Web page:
When Cochran retired from his engineering stint in 2001, he didn’t know he was about to be hit by overpowering waves of anxiety generated by his untreated post-traumatic stress disorder. For more than 30 years, he’d used work as a way to keep the anxiety at bay.
“I used my employment and work ethic as self-medication for many years to suppress my experiences while in Vietnam.
“We can get to the point where we can suppress just about anything. When we can’t keep it suppressed — [all of a sudden,] it’s there.”
During the first seven years of his retirement, Cochran managed to keep his anxiety tamped down enough that he could live with it. But in 2008, he decided he could no longer sustain the status quo, and turned to the V.A. for help.
They sent him to Waco, Texas, where he became part of a PRRP — that is, a post-traumatic stress residing rehabilitation program. He learned such behavioral coping skills as exposure.
Cochran felt that the PRRP made a world of difference, and he wants vets to know that what worked for him can work for them. “Help is available. It’s very good help. You’ve just got to ask for it.”
He eventually settled into a treatment program that includes medication, group therapy and individual counseling.
Education As A Coping Skill
Cochran made a huge stride forward in his battle against anxiety when he hit on the idea of returning to McNeese in 2012 and taking courses in photography.
“I was just searching for something that would divert my attention from intrusive thoughts,” Cochran explains.
A therapist had earlier suggested that Cochran take up both genealogy and photography as ways to block out the unwanted thoughts that come with intense anxiety.
In his McNeese classes, says Cochran, “I can focus on what [the professor or instructor] is talking about.” The process works well to keep Cochran from thinking about himself and his intrusive thoughts. “It’s a coping skill.”
And he discovered another benefit to his class work. “I really enjoyed it.”
Cochran found that his unusually good memory of his class work from half a century before aided him in his second round of studies.
“I was well prepared compared to a new student.” In his first run at McNeese, he finished 29 hours in math, working his way all the way up through vector analysis. “It was a very good education.”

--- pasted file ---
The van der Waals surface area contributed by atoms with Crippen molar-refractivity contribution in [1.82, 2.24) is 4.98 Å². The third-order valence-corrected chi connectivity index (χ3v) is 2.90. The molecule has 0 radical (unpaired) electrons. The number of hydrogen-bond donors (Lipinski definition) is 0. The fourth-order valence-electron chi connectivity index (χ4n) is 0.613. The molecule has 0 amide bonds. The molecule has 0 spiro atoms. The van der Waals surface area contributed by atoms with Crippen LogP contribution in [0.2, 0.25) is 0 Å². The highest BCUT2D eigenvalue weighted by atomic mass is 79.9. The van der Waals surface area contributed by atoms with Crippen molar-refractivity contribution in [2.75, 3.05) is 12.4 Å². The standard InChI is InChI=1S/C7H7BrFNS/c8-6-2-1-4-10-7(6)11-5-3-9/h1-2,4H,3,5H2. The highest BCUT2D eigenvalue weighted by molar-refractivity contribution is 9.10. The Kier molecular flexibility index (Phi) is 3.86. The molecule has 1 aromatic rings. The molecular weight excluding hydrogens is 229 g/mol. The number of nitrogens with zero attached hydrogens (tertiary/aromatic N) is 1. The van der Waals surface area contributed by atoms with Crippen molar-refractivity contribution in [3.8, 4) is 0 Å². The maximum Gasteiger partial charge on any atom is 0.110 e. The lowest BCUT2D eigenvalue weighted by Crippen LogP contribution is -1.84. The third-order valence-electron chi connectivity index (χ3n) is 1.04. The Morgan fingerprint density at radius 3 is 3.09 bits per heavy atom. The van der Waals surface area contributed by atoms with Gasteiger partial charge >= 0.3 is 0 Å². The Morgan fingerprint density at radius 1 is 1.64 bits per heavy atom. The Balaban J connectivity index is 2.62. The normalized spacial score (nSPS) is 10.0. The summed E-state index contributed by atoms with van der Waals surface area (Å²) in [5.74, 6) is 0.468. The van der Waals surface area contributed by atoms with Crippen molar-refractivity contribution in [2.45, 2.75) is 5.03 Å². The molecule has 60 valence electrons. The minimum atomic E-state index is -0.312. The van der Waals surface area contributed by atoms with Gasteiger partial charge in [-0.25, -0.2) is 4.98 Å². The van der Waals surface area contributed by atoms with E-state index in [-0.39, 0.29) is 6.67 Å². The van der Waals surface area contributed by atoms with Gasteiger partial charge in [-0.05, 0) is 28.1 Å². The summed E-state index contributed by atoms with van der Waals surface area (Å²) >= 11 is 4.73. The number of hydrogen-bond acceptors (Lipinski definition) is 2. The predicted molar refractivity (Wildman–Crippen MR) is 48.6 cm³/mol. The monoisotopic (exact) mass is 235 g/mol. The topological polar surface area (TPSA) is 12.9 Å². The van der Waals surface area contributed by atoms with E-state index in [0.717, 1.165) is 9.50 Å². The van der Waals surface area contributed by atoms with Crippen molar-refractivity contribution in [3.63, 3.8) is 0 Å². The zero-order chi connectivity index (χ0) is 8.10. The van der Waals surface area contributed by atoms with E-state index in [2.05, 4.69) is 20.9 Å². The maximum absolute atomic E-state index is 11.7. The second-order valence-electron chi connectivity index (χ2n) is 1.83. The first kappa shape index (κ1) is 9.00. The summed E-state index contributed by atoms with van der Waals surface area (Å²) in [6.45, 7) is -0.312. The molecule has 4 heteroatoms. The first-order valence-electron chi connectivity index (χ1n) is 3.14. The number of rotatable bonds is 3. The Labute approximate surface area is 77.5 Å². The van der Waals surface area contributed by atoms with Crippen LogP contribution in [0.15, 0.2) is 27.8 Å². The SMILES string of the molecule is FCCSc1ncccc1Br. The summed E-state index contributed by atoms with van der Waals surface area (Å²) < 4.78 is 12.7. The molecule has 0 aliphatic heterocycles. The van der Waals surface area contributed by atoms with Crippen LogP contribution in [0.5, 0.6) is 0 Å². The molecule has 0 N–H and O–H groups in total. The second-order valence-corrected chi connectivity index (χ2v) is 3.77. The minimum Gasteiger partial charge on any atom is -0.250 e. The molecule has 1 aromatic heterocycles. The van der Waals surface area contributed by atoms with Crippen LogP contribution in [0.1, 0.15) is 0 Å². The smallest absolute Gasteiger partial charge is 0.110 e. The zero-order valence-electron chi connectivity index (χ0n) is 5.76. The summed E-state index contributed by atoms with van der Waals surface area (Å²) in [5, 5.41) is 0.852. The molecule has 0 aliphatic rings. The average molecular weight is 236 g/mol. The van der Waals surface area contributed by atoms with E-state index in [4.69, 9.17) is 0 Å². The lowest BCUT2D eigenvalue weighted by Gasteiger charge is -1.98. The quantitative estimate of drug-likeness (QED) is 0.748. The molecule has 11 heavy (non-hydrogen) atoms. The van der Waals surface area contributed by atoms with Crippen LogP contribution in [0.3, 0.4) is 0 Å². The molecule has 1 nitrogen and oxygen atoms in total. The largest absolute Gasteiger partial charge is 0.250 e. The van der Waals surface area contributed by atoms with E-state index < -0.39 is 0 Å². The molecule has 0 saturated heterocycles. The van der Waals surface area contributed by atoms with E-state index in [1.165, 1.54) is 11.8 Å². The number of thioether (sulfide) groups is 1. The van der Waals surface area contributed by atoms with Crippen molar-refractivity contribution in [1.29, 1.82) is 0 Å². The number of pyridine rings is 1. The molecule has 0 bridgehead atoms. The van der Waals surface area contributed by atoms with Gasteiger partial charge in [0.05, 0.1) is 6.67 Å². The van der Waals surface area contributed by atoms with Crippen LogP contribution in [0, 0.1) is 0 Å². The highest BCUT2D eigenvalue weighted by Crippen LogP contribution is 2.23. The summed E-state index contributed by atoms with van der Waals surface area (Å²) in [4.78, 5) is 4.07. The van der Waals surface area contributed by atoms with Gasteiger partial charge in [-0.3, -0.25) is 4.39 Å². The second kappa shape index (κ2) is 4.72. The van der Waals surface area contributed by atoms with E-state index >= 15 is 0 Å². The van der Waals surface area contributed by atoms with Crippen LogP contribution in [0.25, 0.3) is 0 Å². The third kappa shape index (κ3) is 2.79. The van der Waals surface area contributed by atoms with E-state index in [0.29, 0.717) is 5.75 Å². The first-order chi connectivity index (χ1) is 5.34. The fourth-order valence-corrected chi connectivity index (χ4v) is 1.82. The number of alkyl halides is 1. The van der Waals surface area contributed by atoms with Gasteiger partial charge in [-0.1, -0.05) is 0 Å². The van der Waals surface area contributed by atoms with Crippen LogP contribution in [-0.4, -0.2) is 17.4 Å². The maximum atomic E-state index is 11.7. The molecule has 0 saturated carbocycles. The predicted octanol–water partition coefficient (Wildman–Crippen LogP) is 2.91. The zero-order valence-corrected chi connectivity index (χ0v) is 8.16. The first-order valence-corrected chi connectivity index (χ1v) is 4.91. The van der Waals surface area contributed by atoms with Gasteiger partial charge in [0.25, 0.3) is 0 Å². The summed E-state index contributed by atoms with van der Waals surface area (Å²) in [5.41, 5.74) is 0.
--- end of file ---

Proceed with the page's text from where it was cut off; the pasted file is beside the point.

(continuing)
When Cochran returned to McNeese, he didn’t experience any of the awkwardness that’s a dominant motif in comedies about students who return to university studies at an advanced age. “I [always] sat on the front row,” he says. “It was very congenial.” He learned that the other, younger, students would “even try to pick information out of me.”
Cochran came to see his return to the class as a kind of competition. “It was interesting competing with those youngsters. I found out I could compete with them. I didn’t think [at first] I could.”
Cochran’s latest enthusiasm is for the criminal justice courses he’s taken in the course of getting his second degree. Even after he gets his second bachelor’s this May, he’ll take more courses in the subject.
“It’s interesting to study how police do their work in catching criminals. They’re much more organized than I thought they were.”
But Cochran thinks the day when he’ll quit taking courses is fast approaching. “My health is not good,” he says.
And in fact, it was his health that was the biggest obstacle in his quest for a second degree. During his course of study, he had to undergo seven weeks of chemotherapy when he was diagnosed with esophageal cancer. Not long after he recovered, he underwent open heart surgery.
When his course work is finally completed, Cochran does plan to continue to serve on the Lake Charles Mayor’s Armed Forces Commission, where he works as a veterans’ advocate.
When Cochran takes stock, how does he see his life? He’s been a degreed student, an engineer under fire, an infantry fighter, a demolitions worker, a photographer, a cancer patient, a recipient of open heart surgery, a veterans’ advocate and a degreed student for a second time.
Does he feel that’s he done about everything there is to do; that he’s run the gamut?
“I don’t think there’s much more I can accomplish,” he says. “I’m about done.”
It certainly has been a full life.